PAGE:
Bubba is fortunate enough to have a few vague memories of Bush Lake back in the day. Bug is not so lucky.
Bush Lake was the most awesome experience of our lives together, me and your daddy. You went North of Fred and down a dirt road that fell off the map and into a pigtrail of mud and pines. Better know how to drive in the mud or have a four-wheel drive.
The camp house set right on the edge of the Lake. A wooden structure covered in old tin-type from the newspaper. Fascinating just to read. There were "windows" and screens all around. Wooden flaps covered the screened windows. Stick a pole under the flap and lift it. Cool evening breezes coming in, helped by a 6-volt fan in the window by each bed in the summer. No TV. No phone. Cell phones didn't even exist...this was the early 80's. Just quiet and crickets. Fireflies and wood smoke. Enough beds to sleep over a dozen. Wood stove in the main room. Bucket & dipper in the kitchen by the butane stove for water. No ice box (refrigerator) until about a year before the fire that burnt it all down....and it was butane!
Imagine a Friday night. Everyone coming in. All the hello's and hurrahs. Runs to put out corn at stands. A meal around a table, started with prayer. Then the sound of a Mercury 20 horse starting and the boat headed down river to check the lines. Some braving the cool waters in the dark with a bar of Ivory soap to bathe, while huge galvanized tubs roasted on the stove to heat water for the #3 washtub that awaited the water by the back door of the camp.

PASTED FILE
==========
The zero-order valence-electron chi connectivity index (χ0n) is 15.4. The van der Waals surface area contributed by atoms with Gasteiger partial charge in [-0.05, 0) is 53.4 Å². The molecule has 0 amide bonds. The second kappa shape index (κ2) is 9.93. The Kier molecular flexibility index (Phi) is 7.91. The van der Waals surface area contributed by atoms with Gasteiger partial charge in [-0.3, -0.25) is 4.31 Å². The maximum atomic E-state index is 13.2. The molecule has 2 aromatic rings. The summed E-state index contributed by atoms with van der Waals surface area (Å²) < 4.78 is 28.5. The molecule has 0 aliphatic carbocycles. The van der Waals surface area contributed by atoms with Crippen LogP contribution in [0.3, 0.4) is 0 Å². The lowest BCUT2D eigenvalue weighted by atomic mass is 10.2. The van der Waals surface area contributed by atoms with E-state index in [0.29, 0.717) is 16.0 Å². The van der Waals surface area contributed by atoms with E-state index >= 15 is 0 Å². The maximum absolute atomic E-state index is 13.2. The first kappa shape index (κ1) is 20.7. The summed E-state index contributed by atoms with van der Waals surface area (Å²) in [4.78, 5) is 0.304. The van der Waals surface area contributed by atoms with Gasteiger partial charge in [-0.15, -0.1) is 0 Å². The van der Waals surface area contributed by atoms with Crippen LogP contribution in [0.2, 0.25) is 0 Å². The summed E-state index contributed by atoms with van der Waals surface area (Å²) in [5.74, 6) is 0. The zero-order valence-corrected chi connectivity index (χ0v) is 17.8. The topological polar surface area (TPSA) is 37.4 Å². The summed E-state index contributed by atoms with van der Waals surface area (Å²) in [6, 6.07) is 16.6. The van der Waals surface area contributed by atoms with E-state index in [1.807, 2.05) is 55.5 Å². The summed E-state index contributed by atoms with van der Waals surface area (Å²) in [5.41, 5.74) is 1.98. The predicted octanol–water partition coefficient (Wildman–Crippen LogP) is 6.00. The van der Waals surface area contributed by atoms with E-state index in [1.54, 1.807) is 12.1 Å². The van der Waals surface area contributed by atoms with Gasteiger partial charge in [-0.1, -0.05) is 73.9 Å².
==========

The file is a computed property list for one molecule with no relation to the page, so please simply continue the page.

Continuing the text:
Dishes done and baths accomplished, fish in the fish box and time for Forty-two by the light of coal oil lamps. Sure fire thing Punk or Pete would have old faithful (double 6) every time. We'd play until someone won the meatball game and then everyone would head off to slumber on a feather mattress and clean sheets. Sometimes goodnight would be called out like on the Walton's.
Next morning, no thought of sleeping in. Janie was in the kitchen cooking her plate sized pancakes for everyone. Then some went hunting, some back to bed, some to dishes and after a brief rest, some to cooking lunch. Food was always plentiful, as there were chickens free ranging at the camp, catfish and white perch in the lake and always a hog at home in the pen. A mix of "good blooded" or tame hog with a piney woods rooter. Best of both worlds. All flavor and tender.
Around noon there might be 20+ people at the camp.
Some hungry for Janie's vittles. Some wanting to swap hunting stories. Afternoons found folks swimming if it was warm enough, or out on the lake for white perch fishing if anyone brought minnows, or playing new challengers at 42, while others conversed, read sporting magazines or napped.
Then the evening hunt came round and everything started over again. It was truly the best time of my life. Although the first time I ever went there I was thrown for a loop! Bathing in water others had bathed in! Too much iron in the water to wash my contacts. One spotted mirror to try to apply makeup. LOL I learned to let go and just enjoy. And it became the happiest time of my life.
Tears fall as I type this. Because I can't think of it and not miss it terribly. Miss those that made it what it was. How I wish it could have gone on long enough for each of you to have clear, vivid memories!!!
But fire came to the camp house. Sambo had it rebuilt. But it was too nice, too new and the magic was lost. Then we lost Janie in the wreck and then Punk to a stroke. Nothing is the same. But if Uncle Bill is in there, I know he'd love to have you stay over with him. Bring back his own memories. And pass some on to a new generation.